Ancient Roman Cookoff Entry 2: Two Sauces for Fowl and a Patina of Asparagus and Grouse by Deana Sidney

Patina of Asparagus and Grouse by Deana Sidney

Friend of Silk Road Gourmet, Ms. Deana Sidney, of Lost Past Remembered has cooked several recipes with the garum I sent her.
From her magical kitchen come two sauces for chicken or fowl and a cold patina of asparagus and grouse (or figpecker, should you have one on hand) that use the garum I produced in the backyard last year.

Please check out her post, recipes and stories about one of Rome’s baddest Emperors – Heliogabalus. Deana writes, “the green sauces for the chicken are not unlike a more complex pesto that would become ubiquitous in Italian cuisine a millennium or so later. The Romans loved sauces and I loved the many recipes for the sauces so much, I just couldn’t stop at one so made two, both are fabulous.”

The patina which is made with eggs and not sheets or dough or “noodles” like those used in lasagna is a lot like a modern quiche.  The eggs are flavored with a mixture of wine and garum called oenogarum – with delicious results.

Also, be in awe of Deana’s beautifully composed photos like the one above – with fresh azalea blossoms strewn across the spring table.  And lastly, look forward to more dishes using garum in the Roman cookoff in the days and weeks ahead. Deana writes: “The green sauces for the chicken are not unlike a more complex pesto that would become ubiquitous in Italian cuisine a milennium or so later. The Romans loved sauces and I loved the many recipes for the sauces so much, I just couldn’t stop at one so made 2, both are fabulous.  Although I could only guess at the proportions, one turned out slightly sweet and the other slightly tangy. They are delicious with salmon.

The asparagus ‘quiche’ is brilliantly flavored and accessorized with meat ( I did take the liberty of substituting grouse meat for ‘figpeckers’ but duck breast would work well as would chicken tenders if you wanted a milder flavor) and reminded me of the subtle beauty of the Japanese custard dish, chawan mushi (that I wrote about HERE).

Just a note for ingredients.  As you may have surmised, herbs like lovage and rue are not on supermarket shelves.  I sent for mine (and they arrived in 4 days) from a wonderful resource I found last year when I needed hyssop and pennyroyal for medieval recipes.   The Grower’s Exchange in Virginia has a remarkable selection of unusual herbs and beautiful plants.  The arrive in perfect condition and after 3 deliveries I can say that with confidence.   Hyssop is one of my favorite discoveries and tastes like many sweet herbs all in one plant, pennyroyal is an incredibly sweet mint that is wonderful and lovage is a good-sized perennial that looks like giant parsley and tastes like celery… you only need a bit to flavor a dish. Rue is interesting, bitter and bad for you in large quantities (like pennyroyal).  It has been used for thousands of years in cooking and as a medicine for everything from insect repellant to eye wash.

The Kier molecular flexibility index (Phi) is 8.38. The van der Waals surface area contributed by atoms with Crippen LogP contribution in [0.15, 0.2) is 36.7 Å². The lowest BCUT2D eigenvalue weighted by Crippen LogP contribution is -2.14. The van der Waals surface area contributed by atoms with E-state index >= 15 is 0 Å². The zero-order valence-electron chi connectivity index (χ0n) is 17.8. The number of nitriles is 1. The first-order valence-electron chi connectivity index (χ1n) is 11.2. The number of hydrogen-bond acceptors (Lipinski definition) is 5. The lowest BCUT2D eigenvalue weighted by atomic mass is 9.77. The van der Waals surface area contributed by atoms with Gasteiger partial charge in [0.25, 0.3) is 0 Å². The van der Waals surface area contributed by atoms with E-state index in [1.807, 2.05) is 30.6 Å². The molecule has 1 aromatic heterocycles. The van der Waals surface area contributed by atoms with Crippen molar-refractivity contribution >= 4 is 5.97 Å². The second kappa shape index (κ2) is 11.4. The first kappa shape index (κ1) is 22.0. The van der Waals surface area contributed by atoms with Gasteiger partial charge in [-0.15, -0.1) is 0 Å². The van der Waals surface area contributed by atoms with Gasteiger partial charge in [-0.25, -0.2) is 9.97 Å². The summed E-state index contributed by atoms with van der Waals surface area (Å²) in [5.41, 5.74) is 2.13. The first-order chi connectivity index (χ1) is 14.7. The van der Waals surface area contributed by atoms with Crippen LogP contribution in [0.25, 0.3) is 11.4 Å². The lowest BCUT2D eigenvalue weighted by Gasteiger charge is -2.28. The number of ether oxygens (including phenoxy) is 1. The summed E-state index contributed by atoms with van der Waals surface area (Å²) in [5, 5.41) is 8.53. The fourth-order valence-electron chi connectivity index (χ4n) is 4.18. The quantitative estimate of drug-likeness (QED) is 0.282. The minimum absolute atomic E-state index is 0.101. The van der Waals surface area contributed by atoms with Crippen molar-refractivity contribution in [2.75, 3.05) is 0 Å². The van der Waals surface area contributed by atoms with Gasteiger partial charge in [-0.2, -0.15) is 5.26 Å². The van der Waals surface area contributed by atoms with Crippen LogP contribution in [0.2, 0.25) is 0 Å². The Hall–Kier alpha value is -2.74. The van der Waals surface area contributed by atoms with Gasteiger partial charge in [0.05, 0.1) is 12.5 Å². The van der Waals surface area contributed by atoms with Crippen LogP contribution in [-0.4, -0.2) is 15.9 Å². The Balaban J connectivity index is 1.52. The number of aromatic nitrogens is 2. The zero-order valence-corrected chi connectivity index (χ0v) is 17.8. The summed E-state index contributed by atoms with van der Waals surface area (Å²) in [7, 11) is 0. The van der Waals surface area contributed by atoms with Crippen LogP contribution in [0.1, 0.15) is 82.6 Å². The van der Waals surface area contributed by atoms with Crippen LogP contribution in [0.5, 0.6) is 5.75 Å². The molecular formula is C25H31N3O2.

The recipes (written in capitals) that follow are taken verbatim from Apicius.  After that are my versions.

Sauce for Fowl 1

PEPPER, LOVAGE, PARSLEY, CELERY SEED, RUE, PINE NUTS, DATES, HONEY, VINEGAR, BROTH, MUSTARD AND A LITTLE OIL.

1 date, seeded
3 T broth
½ t pepper
2 t chopped lovage
2 t chopped rue
2 T toasted pine nuts
½ t powdered mustard
2 t honey
1 T garum or fish sauce
½ t celery seed
¼ c chopped parsley
3 T vinegar
1 to 2 T oil to taste

Warm the broth and soak the date in it till softened. Puree in a blender with the stock.  Add the herbs and nuts and spices, puree. Add the vinegar and oil and blend.

Sauce for Fowl 2

PEPPER, LOVAGE, PARSLEY, DRY MINT, FENNEL BLOSSOMS [1] MOISTENED WITH WINE; ADD ROASTED NUTS FROM PONTUS [2] OR ALMONDS, A LITTLE HONEY, WINE, VINEGAR, AND BROTH TO TASTE. PUT OIL IN A POT, AND HEAT AND STIR THE SAUCE, ADDING GREEN CELERY SEED, CAT-MINT; CARVE THE FOWL AND COVER WITH THE SAUCE.

1 t pepper
2 t lovage
¼ c parsley
2 t mint
½ t fennel pollen
2 T wine
1 T garum or  fish sauce
¼ c roasted hazelnuts
1 t honey
2 T vinegar
2 T broth
2 T oil